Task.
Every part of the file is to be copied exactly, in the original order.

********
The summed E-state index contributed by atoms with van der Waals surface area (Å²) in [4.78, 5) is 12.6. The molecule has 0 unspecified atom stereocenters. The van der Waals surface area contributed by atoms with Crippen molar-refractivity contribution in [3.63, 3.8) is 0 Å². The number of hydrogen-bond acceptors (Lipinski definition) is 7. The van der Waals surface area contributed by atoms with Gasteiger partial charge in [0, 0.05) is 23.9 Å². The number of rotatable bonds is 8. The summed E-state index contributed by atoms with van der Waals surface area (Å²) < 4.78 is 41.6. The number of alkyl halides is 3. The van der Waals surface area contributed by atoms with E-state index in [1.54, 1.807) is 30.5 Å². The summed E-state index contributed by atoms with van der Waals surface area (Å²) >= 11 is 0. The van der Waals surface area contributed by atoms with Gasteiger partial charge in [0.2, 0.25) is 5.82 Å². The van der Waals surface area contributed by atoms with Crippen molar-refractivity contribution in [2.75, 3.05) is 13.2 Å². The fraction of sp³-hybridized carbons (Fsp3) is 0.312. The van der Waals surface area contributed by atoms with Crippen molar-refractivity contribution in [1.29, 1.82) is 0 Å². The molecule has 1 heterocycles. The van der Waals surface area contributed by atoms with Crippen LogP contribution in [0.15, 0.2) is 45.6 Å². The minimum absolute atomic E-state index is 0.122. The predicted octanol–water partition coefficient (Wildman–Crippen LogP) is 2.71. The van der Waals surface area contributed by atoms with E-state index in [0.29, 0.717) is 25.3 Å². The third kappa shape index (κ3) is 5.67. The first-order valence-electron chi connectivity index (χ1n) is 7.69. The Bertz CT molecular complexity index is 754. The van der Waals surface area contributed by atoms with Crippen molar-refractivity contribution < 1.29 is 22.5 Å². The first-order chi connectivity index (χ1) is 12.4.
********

The summed E-state index contributed by atoms with van der Waals surface area (Å²) in [4.78, 5) is 12.6. The molecule has 0 unspecified atom stereocenters. The van der Waals surface area contributed by atoms with Crippen molar-refractivity contribution in [3.63, 3.8) is 0 Å². The number of hydrogen-bond acceptors (Lipinski definition) is 7. The van der Waals surface area contributed by atoms with Gasteiger partial charge in [0, 0.05) is 23.9 Å². The number of rotatable bonds is 8. The summed E-state index contributed by atoms with van der Waals surface area (Å²) < 4.78 is 41.6. The number of alkyl halides is 3. The van der Waals surface area contributed by atoms with E-state index in [1.54, 1.807) is 30.5 Å². The summed E-state index contributed by atoms with van der Waals surface area (Å²) >= 11 is 0. The van der Waals surface area contributed by atoms with Gasteiger partial charge in [0.2, 0.25) is 5.82 Å². The van der Waals surface area contributed by atoms with Crippen molar-refractivity contribution in [2.75, 3.05) is 13.2 Å². The fraction of sp³-hybridized carbons (Fsp3) is 0.312. The van der Waals surface area contributed by atoms with Crippen molar-refractivity contribution in [1.29, 1.82) is 0 Å². The molecule has 1 heterocycles. The van der Waals surface area contributed by atoms with Crippen LogP contribution in [0.15, 0.2) is 45.6 Å². The minimum absolute atomic E-state index is 0.122. The predicted octanol–water partition coefficient (Wildman–Crippen LogP) is 2.71. The van der Waals surface area contributed by atoms with E-state index in [0.29, 0.717) is 25.3 Å². The third kappa shape index (κ3) is 5.67. The first-order valence-electron chi connectivity index (χ1n) is 7.69. The Bertz CT molecular complexity index is 754. The van der Waals surface area contributed by atoms with Crippen molar-refractivity contribution < 1.29 is 22.5 Å². The first-order chi connectivity index (χ1) is 12.4.